May 30, 2016; Global Post, The Guardian, The Atlantic, and NPR, “The Two-Way”
A Paris auction house recently continued with an auction of Native American artifacts despite protests from several Native American tribes in the United States. The Eve Auction House sold a collection of over 300 sacred artifacts, which included a ceremonial war shield, masks, a shrunken head, a warrior jacket adorned with human scalps, ancient jewelry, and ceremonial stones. Most of the collection is traced back to Native American Indian tribes, including the Acoma Pueblo and the Hopi. The same Paris auction house held a similar auction in 2013, which was also protested by Native American leaders.
Native American Leaders from the Pueblo and Hopi tribes met with U.S. State Department officials and representatives from the Federal Bureau of Indian Affairs at the Smithsonian National Museum of American Indian in Washington D.C. ahead of the auction to voice their concerns about the sale of these items that the tribes consider so precious.
The issue has been a diplomatic one for several years, as U.S. laws prohibiting commercial sale of Native American artifacts do not apply in France. The federal laws themselves are not comprehensive, as they do not apply to private dealers, but only prohibit what institutions that are federally funded can acquire or display, as reported by the Hopi tribal newspaper, The Hopi Tutuveni. The Hopi sued unsuccessfully in 2014 to block the sale of the tribe’s religious objects, and has been very vocal about stopping these auctions from continuing.
U.S. Representative Steve Pearce (R-NM) has proposed a congressional resolution urging federal agencies to seek the items’ return, and is also calling for a study to look at how often these kinds of cultural items fall into the hands of traffickers on the black market. The tribes do have the support of the U.S. government, with Mark Taplin of the State Department telling NPR: “In the absence of clear documentation and the consent of the tribes themselves, these objects shouldn’t be sold. This type of commercialization of Native American cultural property is fundamentally wrong.”
Perhaps auction houses would not be so unwavering in the sale of these items if they did not fetch such high prices. The Guardian reports that France has a long history, tied to its colonial past in Africa, of collecting and selling tribal artifacts. The Paris-based “Indianist” movement in the 1960s celebrated indigenous cultures, and interest in tribal art in Paris was revived in the early 2000s following the highly lucrative sales in Paris of tribal art owned by late collectors André Breton and Robert Lebel. As such, many of these items have high value. The Hopi Tutuveni reported that in April 2013, the Néret-Minet Tessier & Sarrou auction house in Paris generated $1.2 million as 70 Hopi religious objects went for an average of $17,143, with one object created around 1880 fetching $209,000. In Monday’s protested sale, Yahoo News reported that twelve sacred Kachina masks went under the hammer for 116,000 euros ($129,000)—with the most precious, the Crow Mother, going for 38,000 euros ($42,300)—about a third less than expected, but still a high value.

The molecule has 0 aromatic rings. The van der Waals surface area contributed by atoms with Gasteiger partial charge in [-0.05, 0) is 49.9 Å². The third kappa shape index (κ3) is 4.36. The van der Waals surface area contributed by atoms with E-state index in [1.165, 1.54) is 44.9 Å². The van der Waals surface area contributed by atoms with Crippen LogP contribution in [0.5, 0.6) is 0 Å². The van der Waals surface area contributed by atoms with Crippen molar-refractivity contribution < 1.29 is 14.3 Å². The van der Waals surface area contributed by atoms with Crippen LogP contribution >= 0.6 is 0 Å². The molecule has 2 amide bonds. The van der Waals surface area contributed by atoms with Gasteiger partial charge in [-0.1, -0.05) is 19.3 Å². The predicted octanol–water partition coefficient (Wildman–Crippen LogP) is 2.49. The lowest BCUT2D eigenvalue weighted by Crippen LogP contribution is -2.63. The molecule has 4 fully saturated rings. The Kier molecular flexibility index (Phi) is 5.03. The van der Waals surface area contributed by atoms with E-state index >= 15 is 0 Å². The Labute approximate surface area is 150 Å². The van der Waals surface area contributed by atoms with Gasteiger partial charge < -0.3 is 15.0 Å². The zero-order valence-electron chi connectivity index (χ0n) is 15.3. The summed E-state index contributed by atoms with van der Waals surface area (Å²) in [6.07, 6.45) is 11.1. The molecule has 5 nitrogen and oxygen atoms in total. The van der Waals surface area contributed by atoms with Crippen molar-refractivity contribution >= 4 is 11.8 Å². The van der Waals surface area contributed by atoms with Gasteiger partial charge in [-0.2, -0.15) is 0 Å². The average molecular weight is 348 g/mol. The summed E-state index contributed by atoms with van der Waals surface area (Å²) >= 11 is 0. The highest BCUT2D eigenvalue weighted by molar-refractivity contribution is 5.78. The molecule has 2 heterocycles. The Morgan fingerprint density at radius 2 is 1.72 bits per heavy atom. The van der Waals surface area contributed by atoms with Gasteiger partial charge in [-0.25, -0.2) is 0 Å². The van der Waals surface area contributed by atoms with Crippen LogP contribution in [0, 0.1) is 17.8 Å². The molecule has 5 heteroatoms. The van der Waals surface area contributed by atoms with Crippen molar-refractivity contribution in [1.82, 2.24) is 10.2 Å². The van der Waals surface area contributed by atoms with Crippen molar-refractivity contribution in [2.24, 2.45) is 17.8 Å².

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The tribes contend that many of these items were pilfered and taken from them illegally. “Over the years, we’ve searched high and low for objects that are part of our community,” Bradley Marshall, of the Hoopa Valley tribal council of California, told a press conference. “When these objects have been created for ceremonies within our community, a spirit goes into them. When we create the objects, we’re in prayer, we’re breathing life into the object. And so these are not just mere objects in some fancy collection. These objects are living beings to us. These objects are part of our family; these objects are part of who we are as a people; these objects have a sacred purpose within our community.”
The Eve Auction House did remove one item from the auction. The removed object, which is claimed by the Pueblo, who live in the southwestern United States primarily in the present-day states of New Mexico and Arizona, was a large disc with a colored face in pigment adorned in bird feathers, predicted to fetch up to 7,000 euros ($7,800). The Pueblo Indians’ U.S. Embassy spokesman, Phil Frayne, called it a “small victory in a larger battle” to repatriate tribal artifacts to their original homes, and told the Associated Press that the U.S. government believes the 19th-century shield might have been taken illegally in the 1970s, and as such was withdrawn by Drouot just before the auction.
Perhaps all the media coverage has helped, with even social media furthering their cause, with #StoptheParisAuction trending on Twitter. In spite of the auction going forward, Native American tribes and the U.S. government continue to urge the French government to stop allowing these auctions to continue. As Kurt Riley, governor of the Acoma Pueblo tribe in New Mexico, said, “We are appealing to the people of France, and to the French authorities, to honor our humanity and the value of our ancient traditional beliefs by stopping this sale and returning this item.”
The French government maintains that they are sensitive to the tribes and are aware of the significance of the artifacts, with spokesperson for the French Embassy in the U.S., Emmanuelle Lachaussee, telling the Guardian, “We are still in the process of investigating the case. But I can already tell you that the French authorities are mindful of the importance that representatives of Native American tribes attribute to the protection of their cultural heritage, and are giving the most serious consideration to this case.”
Hopefully, the French will continue to consider whether it is worth it to keep selling away this history that is so much a part of Native American culture.—Alexis Buchanan